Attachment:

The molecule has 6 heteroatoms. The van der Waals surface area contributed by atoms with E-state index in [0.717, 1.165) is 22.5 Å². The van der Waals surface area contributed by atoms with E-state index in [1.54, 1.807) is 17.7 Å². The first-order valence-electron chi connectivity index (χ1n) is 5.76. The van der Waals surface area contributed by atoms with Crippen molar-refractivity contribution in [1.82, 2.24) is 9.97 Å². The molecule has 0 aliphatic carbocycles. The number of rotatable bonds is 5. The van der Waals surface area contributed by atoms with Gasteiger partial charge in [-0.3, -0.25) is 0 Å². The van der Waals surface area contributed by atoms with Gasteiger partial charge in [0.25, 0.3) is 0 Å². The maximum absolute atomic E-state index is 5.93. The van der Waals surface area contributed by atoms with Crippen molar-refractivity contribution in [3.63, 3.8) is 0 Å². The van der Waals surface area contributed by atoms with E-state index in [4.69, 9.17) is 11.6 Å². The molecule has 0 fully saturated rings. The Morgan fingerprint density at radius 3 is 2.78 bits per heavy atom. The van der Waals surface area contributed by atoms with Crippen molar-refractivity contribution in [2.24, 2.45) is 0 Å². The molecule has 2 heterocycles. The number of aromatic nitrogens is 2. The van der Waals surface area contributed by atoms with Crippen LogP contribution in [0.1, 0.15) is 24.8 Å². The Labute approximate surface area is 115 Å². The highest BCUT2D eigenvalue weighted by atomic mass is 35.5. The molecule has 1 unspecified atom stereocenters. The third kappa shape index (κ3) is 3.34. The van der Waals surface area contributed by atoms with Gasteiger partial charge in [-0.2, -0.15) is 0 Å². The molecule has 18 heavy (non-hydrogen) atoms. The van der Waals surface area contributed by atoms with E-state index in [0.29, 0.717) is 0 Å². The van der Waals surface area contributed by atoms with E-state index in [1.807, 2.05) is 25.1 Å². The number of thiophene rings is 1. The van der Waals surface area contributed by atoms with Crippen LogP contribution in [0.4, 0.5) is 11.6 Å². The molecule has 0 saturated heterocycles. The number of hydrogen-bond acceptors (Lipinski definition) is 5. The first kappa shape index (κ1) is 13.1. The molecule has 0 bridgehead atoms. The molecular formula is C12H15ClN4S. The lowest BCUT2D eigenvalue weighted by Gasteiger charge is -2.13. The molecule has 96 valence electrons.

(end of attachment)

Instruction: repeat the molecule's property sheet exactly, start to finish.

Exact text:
The molecule has 6 heteroatoms. The van der Waals surface area contributed by atoms with E-state index in [0.717, 1.165) is 22.5 Å². The van der Waals surface area contributed by atoms with E-state index in [1.54, 1.807) is 17.7 Å². The first-order valence-electron chi connectivity index (χ1n) is 5.76. The van der Waals surface area contributed by atoms with Crippen molar-refractivity contribution in [1.82, 2.24) is 9.97 Å². The molecule has 0 aliphatic carbocycles. The number of rotatable bonds is 5. The van der Waals surface area contributed by atoms with Gasteiger partial charge in [-0.3, -0.25) is 0 Å². The van der Waals surface area contributed by atoms with Gasteiger partial charge in [0.25, 0.3) is 0 Å². The maximum absolute atomic E-state index is 5.93. The van der Waals surface area contributed by atoms with Crippen molar-refractivity contribution in [3.63, 3.8) is 0 Å². The van der Waals surface area contributed by atoms with E-state index in [4.69, 9.17) is 11.6 Å². The molecule has 0 fully saturated rings. The Morgan fingerprint density at radius 3 is 2.78 bits per heavy atom. The van der Waals surface area contributed by atoms with Crippen molar-refractivity contribution in [2.24, 2.45) is 0 Å². The molecule has 2 heterocycles. The number of aromatic nitrogens is 2. The van der Waals surface area contributed by atoms with Crippen LogP contribution in [0.1, 0.15) is 24.8 Å². The Labute approximate surface area is 115 Å². The highest BCUT2D eigenvalue weighted by atomic mass is 35.5. The molecule has 1 unspecified atom stereocenters. The third kappa shape index (κ3) is 3.34. The van der Waals surface area contributed by atoms with Gasteiger partial charge in [-0.2, -0.15) is 0 Å². The molecule has 18 heavy (non-hydrogen) atoms. The van der Waals surface area contributed by atoms with E-state index in [0.29, 0.717) is 0 Å². The van der Waals surface area contributed by atoms with E-state index in [1.807, 2.05) is 25.1 Å². The number of thiophene rings is 1. The van der Waals surface area contributed by atoms with Crippen LogP contribution in [0.4, 0.5) is 11.6 Å². The molecule has 0 saturated heterocycles. The number of hydrogen-bond acceptors (Lipinski definition) is 5. The first kappa shape index (κ1) is 13.1. The molecule has 0 bridgehead atoms. The molecular formula is C12H15ClN4S. The lowest BCUT2D eigenvalue weighted by Gasteiger charge is -2.13. The molecule has 96 valence electrons.